When I was a teen, my friends and I worked out how old we would be on New Year’s Eve 1999, and I was HORRIFIED to see that I would be thirty. THIRTY! I might as well have been a hundred. How boring, I sighed, I’d probably spend it at home, with my kids and my husband, while the rest of the world partied the night away, like it was, well, 1999…
Fast forward to said New Year’s Eve, and to be fair, my prediction wasn’t far off. I spent it in a cottage in Wales, full of ‘flu, desperate to go to bed and leave everyone to it. I watched it on telly, managed a weak “yaaayyy…” before crawling upstairs with a Lemsip.
Next New Year’s Eve I will be 50. FIFTY! How the hell did that happen? OK, so my birthday is a good 18 months away, but it still seems unreal. I don’t feel any different to that ‘flu-filled 30 year-old who’d rather poke her eyes out than go to a New Year’s Eve bash. I’ve always been a home-bod, happier in my slippers in front of the telly than teetering around parties trying to think of something, (anything), to say. I don’t have FOMO, I have no fear whatsoever about missing out. I have FOAGO – Fucked Off About Going Out; because it’s such a bloody palaver.
While I want to stress that this FOAGO has nothing to do with my age; I am now, however, quite happy to say it out loud, and don’t really care what that makes me look or sound like. And that is EVERYTHING to do with age. This is a joy that comes with getting older, where you finally give less of a damn. Even Davina McCall, who always seems to get it right when it comes to boundless energy and enthusiasm, admitted in Stylist magazine that there have been times when she hasn’t always felt the confidence she conveys, that she has often faked it til she felt it. I’m a big believer in this; I’ve spent most of my life pretending to be more confident and outgoing than I really am, and it is hugely reassuring when someone like her, who we all know and love, holds her hands up and admits that she hasn’t always felt as fabulous as she seems. It’s a feeling that we spend our young adult lives striving for, and I can tell you, it’s worth the wait. It will come, just not in the way that you expect it to. That feeling of having nothing left to prove is the greatest release you will experience; hang in there long enough and it comes to us all.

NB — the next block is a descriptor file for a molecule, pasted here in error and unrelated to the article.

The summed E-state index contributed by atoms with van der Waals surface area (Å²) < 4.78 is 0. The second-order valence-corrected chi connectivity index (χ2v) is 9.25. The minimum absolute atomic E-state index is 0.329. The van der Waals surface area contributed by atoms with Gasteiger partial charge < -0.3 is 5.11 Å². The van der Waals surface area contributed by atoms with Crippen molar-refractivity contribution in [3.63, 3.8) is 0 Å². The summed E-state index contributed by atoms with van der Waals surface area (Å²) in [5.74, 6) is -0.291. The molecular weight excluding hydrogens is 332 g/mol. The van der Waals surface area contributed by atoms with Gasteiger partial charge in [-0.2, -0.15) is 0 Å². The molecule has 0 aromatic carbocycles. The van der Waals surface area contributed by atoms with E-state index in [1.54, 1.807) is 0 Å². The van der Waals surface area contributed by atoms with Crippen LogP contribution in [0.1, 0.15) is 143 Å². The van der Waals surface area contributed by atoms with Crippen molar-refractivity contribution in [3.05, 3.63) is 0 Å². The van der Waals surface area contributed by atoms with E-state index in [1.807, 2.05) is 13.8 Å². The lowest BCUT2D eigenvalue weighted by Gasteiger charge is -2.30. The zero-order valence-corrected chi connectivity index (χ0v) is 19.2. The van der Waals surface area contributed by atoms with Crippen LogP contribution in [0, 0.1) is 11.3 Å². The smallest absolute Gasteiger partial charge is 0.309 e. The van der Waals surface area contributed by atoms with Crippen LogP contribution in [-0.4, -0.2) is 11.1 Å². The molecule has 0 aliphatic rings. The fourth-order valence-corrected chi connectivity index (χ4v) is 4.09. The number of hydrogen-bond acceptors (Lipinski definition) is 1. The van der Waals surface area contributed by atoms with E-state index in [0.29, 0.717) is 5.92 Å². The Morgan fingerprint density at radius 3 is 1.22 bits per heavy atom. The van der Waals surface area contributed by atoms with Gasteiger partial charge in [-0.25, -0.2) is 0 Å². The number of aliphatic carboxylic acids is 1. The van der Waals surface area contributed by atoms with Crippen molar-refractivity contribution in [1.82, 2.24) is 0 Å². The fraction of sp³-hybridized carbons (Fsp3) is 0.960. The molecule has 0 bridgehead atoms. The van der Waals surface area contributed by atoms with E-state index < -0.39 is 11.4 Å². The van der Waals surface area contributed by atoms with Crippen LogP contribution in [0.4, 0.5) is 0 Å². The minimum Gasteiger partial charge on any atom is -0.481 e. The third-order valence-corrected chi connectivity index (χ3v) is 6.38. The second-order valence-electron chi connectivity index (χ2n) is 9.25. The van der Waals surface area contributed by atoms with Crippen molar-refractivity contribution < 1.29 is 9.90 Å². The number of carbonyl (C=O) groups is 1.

There’s so much out there now about pushing forward, not letting anyone or anything hold us back. And while that’s great, and empowering, I think it’s also worth putting out there that it’s ok to not want to go anywhere. We are who we are, and not everyone defines themself through comparable fabulousness. If there is anything I have learned about myself as I’ve stumbled into middle age, it’s that nobody really cares what you’re doing as much as you think they do. We are all too busy navel-gazing and stressing about whether we’re getting it right to notice that all those people we are comparing ourselves to are doing exactly the same thing. “Comparison is the thief of joy,” said Theodore Roosevelt, and to a point, he was right, especially if we only use comparison as a way of making ourselves feel like a failure. Comparing our older, wiser self to our younger, insecure one is a good way to see how far we have come, and how much we have to be grateful for, which in itself sparks joy. Don’t look at how winding the road that got you to this point has been; each curve is a turning point, each crossroads is a chance to change your life, in one way or another. You may have to double back and start again, but those miles weren’t wasted, they were a chance to learn.
My teenage self had a vision of what life in my thirties would be like, and she thought by then it was all but over. As I edge ever closer to my half-century, (Me? Really?) I would love to whisper in her ear that life has not gone the way she expected it to, that there have been setbacks and heartache, but each experience has taken her on an incredible journey where every stumble has made her stronger.
And I’d tell her that the invention of Netflix means FOAGO beats FOMO any day…